What is the difference between a transmitter, intelligent sensor and sensor controller?
Sentera offers three sensor types: transmitters, intelligent sensors, and sensor controllers. The main difference between these types is the functionality, or the behaviour, of the output.
Sentera offers devices to measure, regulate or control the following parameters: temperature, relative humidity, CO2, air quality or VOC, toxic gases (CO, NO2, LPG), ambient light, differential pressure, air volume flow or air velocity. Most sensors measure at least two parameters simultaneously.
A transmitter or sensor is a device that measures a certain parameter. The device translates the measured value(s) into analogue output(s) or Modbus RTU register(s). You can use these sensors to only measure and not control, in which case they are not suitable for demand-based ventilation. However, it can still be interesting to know how much of a certain parameter is present in a room or to have a sensor with an alarm module. You could also use some of these sensors for demand-based ventilation. In that case, you must select one output to control your fan.
E.g. a temperature and relative humidity sensor will transfer both measured values into two separate 0-10 Volt output signals. Either both values are readout values, the temperature sensor controls the fan (speed controller), or the relative humidity sensor controls the fan (speed controller):
An intelligent sensor can define a range for each of the values that it can measure and control. Intelligent sensors have only one output. This output is regulated to keep all measured values within their predefined ranges. The sensor can switch its output control between values “intelligently” when one of them threatens to go out of bounds.
When all measured values are at their minimum range, the sensor output will remain at its minimum value. When one of the measured values starts to rise towards its maximum range, the sensor output will also increase towards its maximum value. Intelligent sensors are typically used for demand-based ventilation or demand-based fan speed control. They are used in circumstances where multiple parameters in an environment must be controlled. For example, in a restaurant kitchen, both relative humidity and temperature control are important.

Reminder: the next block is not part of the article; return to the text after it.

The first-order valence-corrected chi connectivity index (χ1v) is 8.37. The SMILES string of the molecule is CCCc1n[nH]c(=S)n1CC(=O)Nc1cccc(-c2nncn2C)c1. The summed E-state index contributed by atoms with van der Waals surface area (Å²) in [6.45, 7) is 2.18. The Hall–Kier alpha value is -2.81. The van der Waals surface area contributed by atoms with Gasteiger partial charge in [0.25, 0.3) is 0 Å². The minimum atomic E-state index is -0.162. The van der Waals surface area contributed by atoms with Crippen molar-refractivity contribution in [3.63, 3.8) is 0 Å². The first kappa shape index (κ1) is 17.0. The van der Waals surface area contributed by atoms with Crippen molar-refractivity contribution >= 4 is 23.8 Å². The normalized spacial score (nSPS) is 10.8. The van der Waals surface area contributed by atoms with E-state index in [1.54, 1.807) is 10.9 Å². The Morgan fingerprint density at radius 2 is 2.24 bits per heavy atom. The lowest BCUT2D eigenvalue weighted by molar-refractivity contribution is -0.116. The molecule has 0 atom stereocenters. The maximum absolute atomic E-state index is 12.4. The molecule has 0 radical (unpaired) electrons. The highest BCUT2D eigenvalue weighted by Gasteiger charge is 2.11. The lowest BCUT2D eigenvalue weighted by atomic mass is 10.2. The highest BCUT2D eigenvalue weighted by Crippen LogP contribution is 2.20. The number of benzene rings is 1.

E.g.: an intelligent sensor that measures temperature and relative humidity regulates its output to keep both temperature and relative humidity within their pre-defined ranges. The output (AO1) changes automatically depending on the highest of the temperature or relative humidity values. This automatic change ensures that the highest of the two output values controls the output. In the diagram below, the green line is the output control value.
A sensor controller offers the possibility to define a setpoint for a single parameter. This setpoint is the greatest difference between this sensor type and the others. Instead of a range of values, only one point is acceptable for the sensor.
This category contains only the Sentera sensors that measure differential pressure, volume flow and air velocity. It is a separate category because it does not have a proportional output, but a PI algorithm. PI stands for Proportional Integral. It is a control loop that continually calculates a correction between a setpoint and the actual measurement.
The PI algorithm controls the analogue output. The PI algorithm ensures that the controlled parameter retains its setpoint value.
E.g.: the differential pressure controller controls the 0-10 Volt output to maintain the differential pressure at the requested setpoint.
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